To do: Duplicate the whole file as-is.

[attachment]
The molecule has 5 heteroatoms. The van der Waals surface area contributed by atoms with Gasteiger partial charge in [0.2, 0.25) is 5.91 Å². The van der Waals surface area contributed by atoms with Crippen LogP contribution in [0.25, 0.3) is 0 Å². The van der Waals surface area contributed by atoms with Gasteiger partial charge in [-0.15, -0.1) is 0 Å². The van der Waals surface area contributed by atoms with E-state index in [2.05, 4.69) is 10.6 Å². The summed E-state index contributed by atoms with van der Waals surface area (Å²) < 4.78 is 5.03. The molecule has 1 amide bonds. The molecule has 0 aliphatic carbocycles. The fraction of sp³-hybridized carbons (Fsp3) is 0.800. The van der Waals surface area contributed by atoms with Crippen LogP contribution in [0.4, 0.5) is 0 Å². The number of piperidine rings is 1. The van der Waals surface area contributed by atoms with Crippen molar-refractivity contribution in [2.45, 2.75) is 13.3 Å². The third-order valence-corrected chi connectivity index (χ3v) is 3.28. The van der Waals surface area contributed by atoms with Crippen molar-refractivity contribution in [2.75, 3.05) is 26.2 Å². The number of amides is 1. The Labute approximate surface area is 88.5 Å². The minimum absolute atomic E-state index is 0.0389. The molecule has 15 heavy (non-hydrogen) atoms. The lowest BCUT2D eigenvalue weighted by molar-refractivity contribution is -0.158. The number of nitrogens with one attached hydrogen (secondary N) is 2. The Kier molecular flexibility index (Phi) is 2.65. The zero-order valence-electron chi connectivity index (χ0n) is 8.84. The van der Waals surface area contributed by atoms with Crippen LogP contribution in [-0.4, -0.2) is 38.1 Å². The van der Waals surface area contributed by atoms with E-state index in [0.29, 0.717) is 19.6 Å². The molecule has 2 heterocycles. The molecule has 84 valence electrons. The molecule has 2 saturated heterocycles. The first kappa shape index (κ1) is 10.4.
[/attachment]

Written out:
The molecule has 5 heteroatoms. The van der Waals surface area contributed by atoms with Gasteiger partial charge in [0.2, 0.25) is 5.91 Å². The van der Waals surface area contributed by atoms with Crippen LogP contribution in [0.25, 0.3) is 0 Å². The van der Waals surface area contributed by atoms with Gasteiger partial charge in [-0.15, -0.1) is 0 Å². The van der Waals surface area contributed by atoms with E-state index in [2.05, 4.69) is 10.6 Å². The summed E-state index contributed by atoms with van der Waals surface area (Å²) < 4.78 is 5.03. The molecule has 1 amide bonds. The molecule has 0 aliphatic carbocycles. The fraction of sp³-hybridized carbons (Fsp3) is 0.800. The van der Waals surface area contributed by atoms with Crippen LogP contribution in [0.4, 0.5) is 0 Å². The number of piperidine rings is 1. The van der Waals surface area contributed by atoms with Crippen molar-refractivity contribution in [2.45, 2.75) is 13.3 Å². The third-order valence-corrected chi connectivity index (χ3v) is 3.28. The van der Waals surface area contributed by atoms with Crippen molar-refractivity contribution in [2.75, 3.05) is 26.2 Å². The number of amides is 1. The Labute approximate surface area is 88.5 Å². The minimum absolute atomic E-state index is 0.0389. The molecule has 15 heavy (non-hydrogen) atoms. The lowest BCUT2D eigenvalue weighted by molar-refractivity contribution is -0.158. The number of nitrogens with one attached hydrogen (secondary N) is 2. The Kier molecular flexibility index (Phi) is 2.65. The zero-order valence-electron chi connectivity index (χ0n) is 8.84. The van der Waals surface area contributed by atoms with Crippen LogP contribution in [-0.4, -0.2) is 38.1 Å². The van der Waals surface area contributed by atoms with E-state index in [0.29, 0.717) is 19.6 Å². The molecule has 2 heterocycles. The molecule has 84 valence electrons. The molecule has 2 saturated heterocycles. The first kappa shape index (κ1) is 10.4.